Human Body Project: Skeletal System

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Human Body Project:
Skeletal System
Bryanna Iturriaga
Melissa Padilla
Camila Raiano
Biology Per.3
May, 13 2013
 Skeletal Structure
The human skeleton provides protection to all the other organs in the body. The human skeleton
is constantly being formed and replaced. There is the axial skeleton and the appendicular
skeleton.
Axial Skeleton: the bones of the skull and the vertebral column.
Most complex of the axial skeleton is the skull. From 29 bones 8 form the cranium. The
skull is attached to the top of the spine. The axial skeleton are the veritable column (26) rib cage
(12 bones + sternum).
Appendicular Skeleton: the bones of the arm and legs.
The appendicular skeleton forms the shoulders, arms, hips, and legs. These bones
attach to the axial skeleton, at the shoulders and hips.
Structure and Growth of Bones
There are two major types of bones trabecular and cortical. Trabecular are the spongy bones that support
the end of the heavy bones. The cortical are the solid bones that are the shaft of the long bones. Each
bone is filled with soft tissues called the bone marrow.. All these marrows are protected by a tough
membrane called a periosteum.
The periosteum have many blood cells that give nutrients to the bone. Bones are made of
cartilage. When new bone cells are added they are added in the Haversian canals. These canals extend
down the bone, and contain blood vessels.
There are three types of
main joints:
Immovable Joints: little
or no movement
Slightly Movable Joints:
limited movements
Freely Moveable Joints:
allow movement
Functions of the Skeleton
The human skeletal system performs a number of key functions in the human body. The key functions of
the human skeletal system are:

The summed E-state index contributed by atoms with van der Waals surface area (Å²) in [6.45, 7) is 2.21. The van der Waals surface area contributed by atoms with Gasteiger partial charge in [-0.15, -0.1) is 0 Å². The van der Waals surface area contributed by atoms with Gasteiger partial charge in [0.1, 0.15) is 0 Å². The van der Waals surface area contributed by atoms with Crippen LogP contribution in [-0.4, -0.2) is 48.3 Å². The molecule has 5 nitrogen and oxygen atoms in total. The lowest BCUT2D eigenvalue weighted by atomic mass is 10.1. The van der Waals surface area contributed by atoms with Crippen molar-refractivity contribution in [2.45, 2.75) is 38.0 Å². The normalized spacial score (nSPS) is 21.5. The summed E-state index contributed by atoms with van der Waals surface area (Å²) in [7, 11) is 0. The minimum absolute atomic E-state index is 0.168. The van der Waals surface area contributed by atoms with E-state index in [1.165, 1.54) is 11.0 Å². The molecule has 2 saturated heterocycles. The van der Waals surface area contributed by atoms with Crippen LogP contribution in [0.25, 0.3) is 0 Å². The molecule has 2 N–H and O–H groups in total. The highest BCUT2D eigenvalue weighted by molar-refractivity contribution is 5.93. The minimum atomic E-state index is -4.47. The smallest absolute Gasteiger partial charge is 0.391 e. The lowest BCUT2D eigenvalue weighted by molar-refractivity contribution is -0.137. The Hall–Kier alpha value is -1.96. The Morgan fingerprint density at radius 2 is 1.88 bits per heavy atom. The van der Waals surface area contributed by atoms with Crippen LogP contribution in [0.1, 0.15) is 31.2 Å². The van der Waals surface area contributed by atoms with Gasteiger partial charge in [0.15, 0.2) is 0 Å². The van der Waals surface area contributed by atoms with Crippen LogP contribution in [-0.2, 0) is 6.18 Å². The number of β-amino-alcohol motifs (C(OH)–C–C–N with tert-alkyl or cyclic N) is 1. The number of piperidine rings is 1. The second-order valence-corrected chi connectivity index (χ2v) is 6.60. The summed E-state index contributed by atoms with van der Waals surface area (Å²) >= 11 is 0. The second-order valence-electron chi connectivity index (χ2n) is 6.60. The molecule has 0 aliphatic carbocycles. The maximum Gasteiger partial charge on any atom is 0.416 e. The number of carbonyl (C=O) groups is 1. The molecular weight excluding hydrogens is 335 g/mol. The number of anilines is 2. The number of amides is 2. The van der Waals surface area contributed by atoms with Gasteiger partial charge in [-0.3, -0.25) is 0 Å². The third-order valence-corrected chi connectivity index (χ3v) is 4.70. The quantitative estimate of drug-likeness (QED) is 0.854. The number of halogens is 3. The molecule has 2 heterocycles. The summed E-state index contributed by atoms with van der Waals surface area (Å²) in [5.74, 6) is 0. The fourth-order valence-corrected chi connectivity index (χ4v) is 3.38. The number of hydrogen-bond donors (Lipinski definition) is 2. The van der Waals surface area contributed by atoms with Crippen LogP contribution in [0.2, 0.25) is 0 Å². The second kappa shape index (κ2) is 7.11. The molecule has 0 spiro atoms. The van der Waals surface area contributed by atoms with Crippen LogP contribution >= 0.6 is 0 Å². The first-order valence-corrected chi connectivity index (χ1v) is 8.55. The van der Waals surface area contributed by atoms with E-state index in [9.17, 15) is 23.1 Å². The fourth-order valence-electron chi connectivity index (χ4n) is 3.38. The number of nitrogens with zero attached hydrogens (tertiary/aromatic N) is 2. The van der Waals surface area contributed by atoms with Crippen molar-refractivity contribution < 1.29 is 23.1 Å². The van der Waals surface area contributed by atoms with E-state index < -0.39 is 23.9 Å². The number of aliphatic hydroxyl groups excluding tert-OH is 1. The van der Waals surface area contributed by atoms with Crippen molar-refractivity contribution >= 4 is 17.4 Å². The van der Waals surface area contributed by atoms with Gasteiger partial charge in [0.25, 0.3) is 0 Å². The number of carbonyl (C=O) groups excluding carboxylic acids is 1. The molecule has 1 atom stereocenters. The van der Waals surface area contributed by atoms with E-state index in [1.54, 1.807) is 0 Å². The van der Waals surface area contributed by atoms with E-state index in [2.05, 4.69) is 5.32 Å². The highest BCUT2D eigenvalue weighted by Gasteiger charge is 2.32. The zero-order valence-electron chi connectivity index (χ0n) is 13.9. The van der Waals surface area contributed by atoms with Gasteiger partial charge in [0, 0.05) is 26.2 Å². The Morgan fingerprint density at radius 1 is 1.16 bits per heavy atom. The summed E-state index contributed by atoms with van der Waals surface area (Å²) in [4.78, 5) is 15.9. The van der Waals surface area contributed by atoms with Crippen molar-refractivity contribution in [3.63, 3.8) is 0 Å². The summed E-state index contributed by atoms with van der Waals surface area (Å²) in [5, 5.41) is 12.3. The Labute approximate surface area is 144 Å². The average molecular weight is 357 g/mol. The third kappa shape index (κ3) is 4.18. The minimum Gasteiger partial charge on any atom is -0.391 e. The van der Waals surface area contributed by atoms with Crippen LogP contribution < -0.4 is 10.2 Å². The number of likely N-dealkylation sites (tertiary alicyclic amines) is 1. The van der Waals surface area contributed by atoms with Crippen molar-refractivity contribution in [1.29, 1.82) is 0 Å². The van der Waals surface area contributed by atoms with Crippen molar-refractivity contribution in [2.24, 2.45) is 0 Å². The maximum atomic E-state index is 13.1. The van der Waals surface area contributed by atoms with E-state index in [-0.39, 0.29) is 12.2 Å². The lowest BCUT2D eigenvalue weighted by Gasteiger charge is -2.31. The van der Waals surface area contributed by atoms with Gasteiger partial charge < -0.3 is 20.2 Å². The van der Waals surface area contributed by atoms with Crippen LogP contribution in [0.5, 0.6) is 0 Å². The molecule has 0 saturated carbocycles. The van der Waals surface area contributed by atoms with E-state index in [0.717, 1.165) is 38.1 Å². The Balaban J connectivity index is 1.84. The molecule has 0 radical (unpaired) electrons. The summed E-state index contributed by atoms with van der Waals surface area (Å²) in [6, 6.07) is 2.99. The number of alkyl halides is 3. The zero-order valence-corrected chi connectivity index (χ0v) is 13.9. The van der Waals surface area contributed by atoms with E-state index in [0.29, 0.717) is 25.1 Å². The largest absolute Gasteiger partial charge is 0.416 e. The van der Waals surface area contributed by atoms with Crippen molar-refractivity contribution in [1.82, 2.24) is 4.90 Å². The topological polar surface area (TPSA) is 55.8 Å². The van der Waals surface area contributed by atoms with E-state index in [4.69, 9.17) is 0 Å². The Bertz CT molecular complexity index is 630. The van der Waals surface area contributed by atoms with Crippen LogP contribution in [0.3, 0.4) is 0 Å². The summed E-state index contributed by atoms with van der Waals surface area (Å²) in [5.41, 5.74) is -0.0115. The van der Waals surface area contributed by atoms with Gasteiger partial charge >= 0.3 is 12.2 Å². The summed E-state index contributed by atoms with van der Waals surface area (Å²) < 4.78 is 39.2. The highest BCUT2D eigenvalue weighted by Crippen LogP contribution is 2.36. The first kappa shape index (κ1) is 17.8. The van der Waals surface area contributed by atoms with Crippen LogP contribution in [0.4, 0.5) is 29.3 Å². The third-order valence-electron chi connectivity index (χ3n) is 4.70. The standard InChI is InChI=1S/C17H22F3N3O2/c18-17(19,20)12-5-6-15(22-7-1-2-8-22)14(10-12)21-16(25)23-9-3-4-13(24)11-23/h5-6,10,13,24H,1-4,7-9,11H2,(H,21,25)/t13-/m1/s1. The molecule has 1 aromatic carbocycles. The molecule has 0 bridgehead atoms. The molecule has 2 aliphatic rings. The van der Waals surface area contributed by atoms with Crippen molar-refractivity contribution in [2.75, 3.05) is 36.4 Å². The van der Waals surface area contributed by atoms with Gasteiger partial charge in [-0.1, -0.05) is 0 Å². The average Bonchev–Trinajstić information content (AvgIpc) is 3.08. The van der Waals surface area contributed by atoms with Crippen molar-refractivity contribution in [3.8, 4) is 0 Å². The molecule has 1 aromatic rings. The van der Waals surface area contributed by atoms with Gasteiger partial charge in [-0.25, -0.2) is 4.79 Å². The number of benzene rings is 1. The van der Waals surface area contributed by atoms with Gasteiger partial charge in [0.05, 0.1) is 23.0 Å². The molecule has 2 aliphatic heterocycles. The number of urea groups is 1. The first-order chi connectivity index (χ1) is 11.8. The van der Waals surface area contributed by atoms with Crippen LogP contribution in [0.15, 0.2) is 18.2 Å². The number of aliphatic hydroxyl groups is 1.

Support
•
The skeleton is the framework of the body, it supports the softer tissues and provides points of
attachment for most skeletal muscles.
Protection
•
The skeleton provides mechanical protection for many of the body's internal organs, reducing risk of
injury to them.
•
For example, cranial bones protect the brain, vertebrae protect the spinal cord, and the ribcage
protects the heart and lungs.
Assisting in Movement
•
Skeletal muscles are attached to bones, therefore when the associated muscles contract they cause
bones to move.
Bones with the help of muscles
provide movement.
A human body with a skeleton and what
the human body would look like without a
skeleton.
Storage of Minerals
•
Functions of the Skeleton
Bone tissues store several minerals, including calcium (Ca) and phosphorus (P). When required, bone
releases minerals into the blood - facilitating the balance of minerals in the body.
Production of Blood Cells
•
The red bone marrow inside some larger bones blood cells are produced.
Storage of Chemical Energy
•
•
With increasing age some bone marrow changes from 'red bone marrow' to 'yellow bone marrow'.
Yellow bone marrow consists mainly of adipose cells, and a few blood cells. It is an important
chemical energy reserve.
A heart and
lungs protected
by ribs
Blood cells created in
the bone marrow
Disease/Disorder:
Arthritis
Arthritis: Inflammation, swelling, redness of a joint.
Common causes: Infection in the joint, cartilage wearing away.
Disease/Disorder:
Rickets
Rickets: Bone-softening disease that causes severe bowling of the legs, poor growth, muscle
pain, and weakness.
Common causes: Lack of vitamin D, not enough calcium in diet, starvation/famine, kidney/liver
disease.
Mostly common in children
Disease/Disorder:
Osteoporosis
Osteoporosis: condition in which bones become thin and spongy from loss of tissue.
Common causes: Hereditary, history of broken bones, and low body weight.
Disease/Disorder:
Scoliosis
Scoliosis: Abnormal curve of the spine.
Common causes: Hereditary and birth defect.
Bibliography:
"List of Skeletal System Diseases." LIVESTRONG.COM. LIVESTRONG Foundation, 5 Mar.
2011. Web. 11 May 2013.
"Skeletal System." Skeletal System. Health Index, n.d. Web. 11 May
2013.
"Skeletal System." Skeletal System. J. Stein Carter, 14 Mar. 2001. Web. 11 May
2013.
Johnson, George B., and Peter H. Raven. Skeletal System. N.p.: Holt, Rinehart and Winston,
2007. Print.
"The Structure and Functions of Bones." The Skeletal System: (Basic Anatomy & Physiology).
N.p., n.d. Web. 12 May 2013.
Expand Your Knowledge." The Skeletal System & It's Functions. N.p., n.d. Web. 12 May 2013.
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